C. S. Lewis had a much different approach to this.  Lewis was a brilliant professor at Oxford and Cambridge, and his towering intellect was respected by friend and foe alike.  He frequently debated other faculty members in both of those world renowned universities, and colleagues recall him losing only one debate.  C. S. Lewis was educated to think in a purely rational and logical way, and that led him at an early age to abandon his faith in God.  He remained an atheist until into his 30’s when with his strictly logical, but open mind, he took another look at Christianity.  After a long process of thought and study, he became a believer in Jesus Christ as his Lord and Savior.

     Lewis then spent a great deal of time explaining Christianity and responding to the many intellectual challenges to the faith.  He had a response to Freud’s dismissal of the religion as mere wish fulfillment.  Lewis asked a simple question: If all people everywhere wish for something, should that be viewed as proof that what is wished for is not there, or, is it perhaps proof that it is there?  In Mere Christianity Lewis wrote:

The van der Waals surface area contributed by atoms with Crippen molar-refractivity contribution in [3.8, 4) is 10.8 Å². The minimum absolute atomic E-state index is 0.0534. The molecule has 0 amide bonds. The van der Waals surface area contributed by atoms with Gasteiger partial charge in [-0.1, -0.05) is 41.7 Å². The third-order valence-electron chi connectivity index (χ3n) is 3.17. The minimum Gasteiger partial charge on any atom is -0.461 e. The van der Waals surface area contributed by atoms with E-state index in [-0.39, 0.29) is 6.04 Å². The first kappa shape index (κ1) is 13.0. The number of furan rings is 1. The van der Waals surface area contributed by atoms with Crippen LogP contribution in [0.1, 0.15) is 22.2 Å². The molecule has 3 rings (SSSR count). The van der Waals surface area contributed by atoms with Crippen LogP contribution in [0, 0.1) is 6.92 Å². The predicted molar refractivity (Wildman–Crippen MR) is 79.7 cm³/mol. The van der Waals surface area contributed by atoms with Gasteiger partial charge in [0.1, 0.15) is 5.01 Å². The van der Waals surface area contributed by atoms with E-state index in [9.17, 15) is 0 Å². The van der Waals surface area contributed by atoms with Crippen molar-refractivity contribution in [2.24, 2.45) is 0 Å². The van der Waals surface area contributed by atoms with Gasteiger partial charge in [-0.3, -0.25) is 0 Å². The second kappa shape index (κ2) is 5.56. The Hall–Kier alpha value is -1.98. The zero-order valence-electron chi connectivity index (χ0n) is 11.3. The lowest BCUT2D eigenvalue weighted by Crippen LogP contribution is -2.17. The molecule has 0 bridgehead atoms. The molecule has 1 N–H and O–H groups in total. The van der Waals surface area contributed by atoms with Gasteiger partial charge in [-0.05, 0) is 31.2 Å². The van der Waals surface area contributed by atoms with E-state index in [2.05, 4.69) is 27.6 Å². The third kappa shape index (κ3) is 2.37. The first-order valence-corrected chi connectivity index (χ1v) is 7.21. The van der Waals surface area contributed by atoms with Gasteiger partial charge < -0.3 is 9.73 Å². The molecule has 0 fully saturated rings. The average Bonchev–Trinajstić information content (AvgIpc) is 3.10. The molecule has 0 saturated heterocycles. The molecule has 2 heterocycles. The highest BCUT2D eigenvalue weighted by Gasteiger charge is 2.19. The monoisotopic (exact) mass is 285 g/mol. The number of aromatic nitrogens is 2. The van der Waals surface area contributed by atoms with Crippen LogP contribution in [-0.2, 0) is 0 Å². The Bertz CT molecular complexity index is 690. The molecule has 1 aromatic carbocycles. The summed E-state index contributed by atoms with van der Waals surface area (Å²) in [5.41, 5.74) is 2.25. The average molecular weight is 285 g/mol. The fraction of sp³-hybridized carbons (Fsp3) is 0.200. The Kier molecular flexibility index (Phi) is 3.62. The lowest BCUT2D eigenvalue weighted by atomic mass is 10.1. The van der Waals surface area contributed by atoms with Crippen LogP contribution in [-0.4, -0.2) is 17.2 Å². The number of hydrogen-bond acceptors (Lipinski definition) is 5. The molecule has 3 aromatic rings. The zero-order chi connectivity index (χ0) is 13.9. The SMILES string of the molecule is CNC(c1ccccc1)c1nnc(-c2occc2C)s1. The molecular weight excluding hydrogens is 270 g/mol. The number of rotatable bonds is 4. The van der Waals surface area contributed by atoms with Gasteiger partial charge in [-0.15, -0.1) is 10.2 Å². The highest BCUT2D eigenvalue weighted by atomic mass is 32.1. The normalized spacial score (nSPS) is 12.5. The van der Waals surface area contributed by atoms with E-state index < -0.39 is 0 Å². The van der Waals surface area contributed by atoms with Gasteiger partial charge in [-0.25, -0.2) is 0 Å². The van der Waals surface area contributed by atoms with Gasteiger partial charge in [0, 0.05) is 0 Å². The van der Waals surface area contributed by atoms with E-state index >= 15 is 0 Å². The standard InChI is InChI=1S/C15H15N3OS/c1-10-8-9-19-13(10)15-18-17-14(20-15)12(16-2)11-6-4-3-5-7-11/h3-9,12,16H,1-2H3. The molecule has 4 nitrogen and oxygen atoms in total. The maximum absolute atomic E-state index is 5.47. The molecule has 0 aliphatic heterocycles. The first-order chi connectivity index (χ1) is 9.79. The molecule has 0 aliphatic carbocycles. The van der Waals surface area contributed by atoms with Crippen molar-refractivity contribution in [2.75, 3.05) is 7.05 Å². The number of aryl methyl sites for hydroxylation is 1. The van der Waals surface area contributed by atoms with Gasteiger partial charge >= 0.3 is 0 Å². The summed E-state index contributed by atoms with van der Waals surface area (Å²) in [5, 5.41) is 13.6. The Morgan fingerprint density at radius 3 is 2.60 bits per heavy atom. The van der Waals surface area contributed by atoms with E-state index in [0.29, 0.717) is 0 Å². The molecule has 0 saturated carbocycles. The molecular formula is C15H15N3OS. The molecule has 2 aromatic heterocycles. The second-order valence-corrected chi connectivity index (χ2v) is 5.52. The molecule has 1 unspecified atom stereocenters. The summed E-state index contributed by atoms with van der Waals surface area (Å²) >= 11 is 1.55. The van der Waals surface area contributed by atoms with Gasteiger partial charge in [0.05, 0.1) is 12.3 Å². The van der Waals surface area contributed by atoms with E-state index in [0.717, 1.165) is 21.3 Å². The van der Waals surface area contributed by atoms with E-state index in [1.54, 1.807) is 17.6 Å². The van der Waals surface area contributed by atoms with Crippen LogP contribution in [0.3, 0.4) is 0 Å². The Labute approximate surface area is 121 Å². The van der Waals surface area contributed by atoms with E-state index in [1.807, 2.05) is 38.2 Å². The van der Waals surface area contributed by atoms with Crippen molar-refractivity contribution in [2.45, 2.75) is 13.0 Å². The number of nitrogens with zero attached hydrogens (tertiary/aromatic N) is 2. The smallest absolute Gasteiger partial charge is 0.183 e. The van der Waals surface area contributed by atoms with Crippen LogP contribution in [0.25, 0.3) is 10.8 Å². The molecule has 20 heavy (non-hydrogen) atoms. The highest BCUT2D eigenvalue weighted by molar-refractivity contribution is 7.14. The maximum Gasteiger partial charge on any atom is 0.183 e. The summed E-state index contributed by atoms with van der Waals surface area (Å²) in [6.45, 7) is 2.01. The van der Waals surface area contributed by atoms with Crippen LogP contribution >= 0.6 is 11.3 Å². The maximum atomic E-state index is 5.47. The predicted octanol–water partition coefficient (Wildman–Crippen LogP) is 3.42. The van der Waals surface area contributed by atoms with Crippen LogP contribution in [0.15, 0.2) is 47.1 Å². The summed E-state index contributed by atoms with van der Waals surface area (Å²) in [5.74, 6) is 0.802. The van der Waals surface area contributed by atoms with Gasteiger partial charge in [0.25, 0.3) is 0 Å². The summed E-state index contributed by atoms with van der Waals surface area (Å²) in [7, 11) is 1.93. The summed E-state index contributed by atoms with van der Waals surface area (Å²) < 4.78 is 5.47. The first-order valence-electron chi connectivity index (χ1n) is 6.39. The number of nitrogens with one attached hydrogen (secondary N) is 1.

The Christian says, ‘Creatures are not born with desires unless satisfaction for those desires exists.  A baby feels hunger:  well, there is such a thing as food.  A duckling wants to swim:  well, there is such a thing as water.  Men feel sexual desire:  well, there is such a thing as sex.  If I find in myself a desire which no experience in this world can satisfy, the most probable explanation is that I was made for another world.  If none of my earthly pleasures satisfy it, that does not prove that the universe is a fraud.  Probably earthly pleasures were never meant to satisfy it, but only to arouse it, to suggest the real thing.  If that is so, I must take care, on the one hand, never to despise, or to be unthankful for, these earthly blessings, and on the other, never to mistake them for the something else of which they are only a kind of copy, or echo, or mirage.  I must keep alive in myself the desire for my true country, which I shall not find till after death; I must never let it get snowed under or turned aside; I must make it the main object of life to press on to that country and to help others to do the same.